To The Man Who Said He'd Fix Me With A Huge C*ck

by Kimberly Zapata
Originally Published: 
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I’ve been struggling to describe what I felt — to describe what I am still feeling — after hearing his words. After reading his words. After reflecting on his words.

Of course, they weren’t much. Just a few jumbled characters buried beneath an article I had written (on mental health), but they were enough to upset me. They were enough to anger me, and they were enough — just enough — to scare me, to rattle me, to shake me to my core. Because these words weren’t just harsh or judgmental. They weren’t just abrasive, callous, and cold. They were vulgar and sexualized. They were violent.

What she needs is a strong man with a huge c**k. That’ll fix her. I will fix her [depression]. (Which, in case you are wondering, is complete and utter bullshit: Huge c**ks don’t cure depression, and f**king won’t “fix” mental freakin’ illness.)

But I suppose I should give you a bit of backstory about the article and myself because maybe I did something to deserve this vitriol, right? Maybe I was rude or offensive? Maybe his comments had some merit? Perhaps I am too tense and uptight? Maybe I do need a good f**king or just some sexual release? And maybe I need a big fat c**k…

Oh wait, no. Nope. None of this is true. At all.

You see, I didn’t do a damn thing wrong. I didn’t deserve to be spoken to in this manner because no woman deserves to be spoken to in this manner, and regardless of who I am or what I do, I should not be subjected to sexual taunts. I should not be subjected to such aggressive and downright terrorizing language because language like this is demoralizing and demeaning. Language like this is degrading, and it is not — well, should not be — acceptable.

Language like this is sexism at its finest.

Of course, I know what some of you are thinking: Oh, you are being dramatic/too damn sensitive. It was just a joke. Buck up, Buttercup, and stop being a pussy. But if you are thinking these things, or saying these things, let me share something with you: Every time you hear this sort of language and say nothing, you are part of the problem. Every time you use this sort of language, you are part of the problem, and every time you ignore it — every time you disregard feelings as “sissy sensitivities,” or refer to emotions as feminine traits as “pussy-like” traits — you are part of the problem.

You are reinforcing stereotypes and normalizing gender discrimination and intimidation. You are normalizing and encouraging sexual aggression. You are excusing violence. In fact, according to Everyday Feminism, “Language like ‘f*ck you’ and ‘suck my d*ck’ is rape-permitting and normalizes sexual violence. It creates a society that is full of rape myths and rape, even though we never talk about it. It creates rape culture.”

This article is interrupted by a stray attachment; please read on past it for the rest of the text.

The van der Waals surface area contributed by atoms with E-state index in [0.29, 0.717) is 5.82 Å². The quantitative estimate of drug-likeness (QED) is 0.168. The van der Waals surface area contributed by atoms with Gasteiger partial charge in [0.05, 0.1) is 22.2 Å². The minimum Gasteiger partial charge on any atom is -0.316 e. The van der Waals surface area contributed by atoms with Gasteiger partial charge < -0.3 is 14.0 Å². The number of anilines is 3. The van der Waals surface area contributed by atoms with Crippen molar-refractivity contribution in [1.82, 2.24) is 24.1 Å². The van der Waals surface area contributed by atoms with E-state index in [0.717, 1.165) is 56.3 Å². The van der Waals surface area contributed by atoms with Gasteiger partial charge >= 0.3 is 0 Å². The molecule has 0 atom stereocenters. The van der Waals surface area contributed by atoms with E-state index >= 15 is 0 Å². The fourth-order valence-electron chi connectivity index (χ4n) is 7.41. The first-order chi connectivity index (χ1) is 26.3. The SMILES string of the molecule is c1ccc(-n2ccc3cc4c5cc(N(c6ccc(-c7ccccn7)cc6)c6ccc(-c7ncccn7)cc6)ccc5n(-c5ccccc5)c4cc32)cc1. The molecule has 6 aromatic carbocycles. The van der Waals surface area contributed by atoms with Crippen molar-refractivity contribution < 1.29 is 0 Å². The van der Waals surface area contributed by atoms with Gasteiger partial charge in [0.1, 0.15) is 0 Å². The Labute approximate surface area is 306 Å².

But I’m tired of sitting back, bending over, and shutting up, so today I am talking about it. I am talking to you anonymous internet commenter, and all men like you:

I know you do not know me, nor do I know you, but I know about you because I’ve sat in college classrooms behind men who think like you. I’ve been forced to work alongside men who speak like you, and I’ve encountered “your kind” not only online but also in real life.

You’ve been you lurking — and leering — at me since I developed curves and my body created something resembling an ass.

You’ve been harassing — and sexualizing — me since I sprouted breasts.

Logically, I know you aren’t the same man who catcalled me at 14, and you aren’t the man who tried to pick me up at 16 by asking me, “How much?” I know you aren’t the man who threatened to leave me in middle-of-nowhere New Jersey if I didn’t blow him, if I didn’t get him off. And I know you aren’t the man who showed me his dick at work, who literally pulled off his pants in a stock room, who pulled out his pecker in the “back-office.” And yet you are.

You are every one of these men, and they are you.

Of course, I normally do not respond to men like you and comments like yours, because if I’m being honest, I know you rarely listen. I mean, you may hear me, but you will also snicker and laugh and roll your eyes, and my time is worth more.

My words are worth more.

But this time I felt compelled to speak not to you but because of you.

I felt compelled to say something on behalf of you to the thousands of women who have been exactly where I have been. Who have been threatened with acts of violence and aggression. Who have been demeaned and degraded and threatened with sexual force at home and online, on the street or in their place of work, who live in constant fear.

Because yes, whether you realize it or not, your words are terrifying. Your proposed actions are terrifying.

Make no mistake, you probably don’t see anything wrong with your aforementioned comment. It was “man talk.” It was “locker room talk.” It was just another case of “boys being boys.” But it wasn’t. It isn’t. And contrary to what you may believe, real boys don’t talk like this.

Real men don’t talk like this.

So please, if you are still here — if you are still reading my words and listening to my “overly sensitive” opinion — think before you type. Think before you speak, and if not for me (or for your mother, your sister, your daughter, your colleague, or your friend) than for yourself because hatred is ugly on you.

Because sexism isn’t sexy.

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